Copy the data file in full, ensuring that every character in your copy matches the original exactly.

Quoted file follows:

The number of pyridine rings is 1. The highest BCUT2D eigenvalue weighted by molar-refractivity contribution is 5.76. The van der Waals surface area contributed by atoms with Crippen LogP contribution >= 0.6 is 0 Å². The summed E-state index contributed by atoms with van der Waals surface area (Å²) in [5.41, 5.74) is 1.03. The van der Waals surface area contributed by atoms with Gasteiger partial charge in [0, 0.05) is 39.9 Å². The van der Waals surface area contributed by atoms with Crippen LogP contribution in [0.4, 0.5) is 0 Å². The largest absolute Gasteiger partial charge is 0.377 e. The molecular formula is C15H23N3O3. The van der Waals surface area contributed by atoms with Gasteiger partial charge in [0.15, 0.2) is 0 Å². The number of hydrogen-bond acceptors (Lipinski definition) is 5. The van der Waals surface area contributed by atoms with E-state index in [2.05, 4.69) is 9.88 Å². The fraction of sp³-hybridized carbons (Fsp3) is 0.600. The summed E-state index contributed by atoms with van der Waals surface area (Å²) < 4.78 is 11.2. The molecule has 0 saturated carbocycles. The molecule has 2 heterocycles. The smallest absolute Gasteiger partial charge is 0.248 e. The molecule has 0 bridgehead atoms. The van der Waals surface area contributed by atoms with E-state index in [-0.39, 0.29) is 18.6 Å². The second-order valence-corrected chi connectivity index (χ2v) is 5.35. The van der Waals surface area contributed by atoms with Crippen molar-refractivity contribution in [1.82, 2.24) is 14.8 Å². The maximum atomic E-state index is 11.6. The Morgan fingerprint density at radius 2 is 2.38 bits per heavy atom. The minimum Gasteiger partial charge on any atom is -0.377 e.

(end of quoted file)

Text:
The number of pyridine rings is 1. The highest BCUT2D eigenvalue weighted by molar-refractivity contribution is 5.76. The van der Waals surface area contributed by atoms with Crippen LogP contribution >= 0.6 is 0 Å². The summed E-state index contributed by atoms with van der Waals surface area (Å²) in [5.41, 5.74) is 1.03. The van der Waals surface area contributed by atoms with Gasteiger partial charge in [0, 0.05) is 39.9 Å². The van der Waals surface area contributed by atoms with Crippen LogP contribution in [0.4, 0.5) is 0 Å². The largest absolute Gasteiger partial charge is 0.377 e. The molecular formula is C15H23N3O3. The van der Waals surface area contributed by atoms with Gasteiger partial charge in [0.15, 0.2) is 0 Å². The number of hydrogen-bond acceptors (Lipinski definition) is 5. The van der Waals surface area contributed by atoms with E-state index in [2.05, 4.69) is 9.88 Å². The fraction of sp³-hybridized carbons (Fsp3) is 0.600. The summed E-state index contributed by atoms with van der Waals surface area (Å²) < 4.78 is 11.2. The molecule has 0 saturated carbocycles. The molecule has 2 heterocycles. The smallest absolute Gasteiger partial charge is 0.248 e. The molecule has 0 bridgehead atoms. The van der Waals surface area contributed by atoms with E-state index in [-0.39, 0.29) is 18.6 Å². The second-order valence-corrected chi connectivity index (χ2v) is 5.35. The van der Waals surface area contributed by atoms with Crippen molar-refractivity contribution in [1.82, 2.24) is 14.8 Å². The maximum atomic E-state index is 11.6. The Morgan fingerprint density at radius 2 is 2.38 bits per heavy atom. The minimum Gasteiger partial charge on any atom is -0.377 e.